Because I often find that a long footnote inline with the text makes it harder to locate and edit the main body of text. On the contrary, I find the refs= feature improves understanding because it's easier to find the anchor of named refs. David Brooks (talk) 00:52, 6 February 2016 (UTC)
I think that for a new editor refs=list are confusing because it introduces them to yet another level of abstraction. For more experienced editors a refs=list is relatively easy to follow if it is fairly small. But I would suggest that when it gets like this one did (before I reformatted it into short ad long citation pairs) then it had become a mares nest for editors. This happens for several reasons, but primarily because the ordering in the list and the ordering in the text is different. ie unless one is very diligent new text is added with a citation somewhere in the middle of the text, and the new citation tends to be placed at the end of the list. Or if a person move a paragraph as there is no need to adjust the list the references in the list do not follow their usage in the text. Coupled to this there is no default name for ref tag names so that in the case of this page one ended up with names like <ref name=GG3-H-11/><ref name=GG3-H-12/> to name but one pair that appeared in the body of the text. So I think that refs=list is a needlessly high maintenance option. If the sources either appear in inline footnotes or in a visible sorted by name list in the References section then the maintenance looks after itself.
I agree with your comment of "long footnote inline with the text makes it harder to locate and edit the main body of text" which is why I use the {{harv}} templates as sort citations to the long footnotes in the References section. Also using that method means that the citations can be broken down into discrete pages which meets the provisions of WP:V "Cite the source clearly and precisely (specifying page, section, or such divisions as may be appropriate)". See for example Alexander I of Russia how would you handle those inline citations by EB1911 to other sources under WP:SAYWHEREYOUREADIT? -- PBS (talk) 20:43, 7 February 2016 (UTC)

──────────────────────────────────────────────────────────────────────────────────────────────────── I understand your comments. I think the references feature itself is the bigger hill to climb for new users. The refs= feature can be easily learned by looking at just one example (more easily than looking at the instructions, at any rate).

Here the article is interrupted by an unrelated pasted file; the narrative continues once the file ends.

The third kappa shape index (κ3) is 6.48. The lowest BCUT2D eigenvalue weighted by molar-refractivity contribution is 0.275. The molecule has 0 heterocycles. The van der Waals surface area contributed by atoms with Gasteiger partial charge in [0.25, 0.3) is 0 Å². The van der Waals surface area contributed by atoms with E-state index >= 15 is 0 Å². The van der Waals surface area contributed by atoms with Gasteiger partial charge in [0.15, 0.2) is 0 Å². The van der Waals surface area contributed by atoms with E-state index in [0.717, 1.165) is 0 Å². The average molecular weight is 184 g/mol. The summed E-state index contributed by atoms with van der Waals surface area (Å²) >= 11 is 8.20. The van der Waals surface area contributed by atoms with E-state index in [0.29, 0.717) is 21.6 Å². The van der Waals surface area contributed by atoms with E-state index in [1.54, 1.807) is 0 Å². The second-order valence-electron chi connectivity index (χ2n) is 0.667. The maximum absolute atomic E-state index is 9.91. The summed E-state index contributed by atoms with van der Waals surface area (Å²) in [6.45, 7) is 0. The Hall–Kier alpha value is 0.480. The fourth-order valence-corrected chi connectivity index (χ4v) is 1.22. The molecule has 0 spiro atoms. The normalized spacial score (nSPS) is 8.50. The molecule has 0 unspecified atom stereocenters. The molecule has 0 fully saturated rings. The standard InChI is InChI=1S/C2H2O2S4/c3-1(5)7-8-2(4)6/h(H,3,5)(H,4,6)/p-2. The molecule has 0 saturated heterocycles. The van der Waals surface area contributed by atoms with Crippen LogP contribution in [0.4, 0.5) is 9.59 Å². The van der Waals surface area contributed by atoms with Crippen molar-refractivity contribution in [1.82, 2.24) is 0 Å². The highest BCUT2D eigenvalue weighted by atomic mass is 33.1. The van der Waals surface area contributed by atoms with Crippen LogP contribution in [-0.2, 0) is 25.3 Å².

Because of the nature of the lists I'm working through, I rarely come across a really long article anyway. Sometimes I use a s.v. <subsectionname> notation in the display parameter. Anyhow, I'll continue to go with my preferences unless I reach a compelling case for page numbers (the pedant in me says why not include line numbers as well?). It's more important to keep knocking down the lists of completely inadequate references than to revisit the two thousand and more that I've previously edited, I think. David Brooks (talk) 17:26, 8 February 2016 (UTC)

Line numbers are not usually included in standard references to standard works (although they are appropriate in some works such as treaties, poems, religious works such as the Bible, plays, etc). The work we have both been doing to improve Wikipedia articles with out adequate EB1911 citations is an improvement whichever of the various methods we employ that we have been discussing here. -- PBS (talk) 23:17, 13 February 2016 (UTC)
Agreed on that. Sorry for being facetious. David Brooks (talk) 00:22, 14 February 2016 (UTC)

EB1911 vs Cite EB1911 templates[edit]

Thank you for the note left on my talk page. I reviewed your comments and the templates you recommended and realize I was incorrect in the changes I had made to those pages. Also, I want to especially thank you for the very civilized tone you used in the note. It was very different and refreshing from some of the comments I have received from other editors. Darrend1967 (talk) 16:49, 26 August 2016 (UTC)

Web Archive[edit]

Hello David, Since I have Afonso I of Portugal on my watchlist, I just saw the change recently made and, since I'm not too savvy when it comes to this, I left a message at this talk page. Could you give me some guidance on where I can find more info on Web Archive, or more to the point, if this is being implemented at en.wiki (replacing urls by adding web archive) at a large scale? I also participate in es.wiki and recently discovered some plagiarism by, after many steps, discovering how this could be done, since I wasn't sure at first if it was plagiarism on our part or by the website and it turned out that the website article had been there years before the article had been created at es.wiki. Don't know if I'm explaining myself too well and any hints would be appreciated. Regards, --Maragm (talk) 05:47, 6 October 2016 (UTC)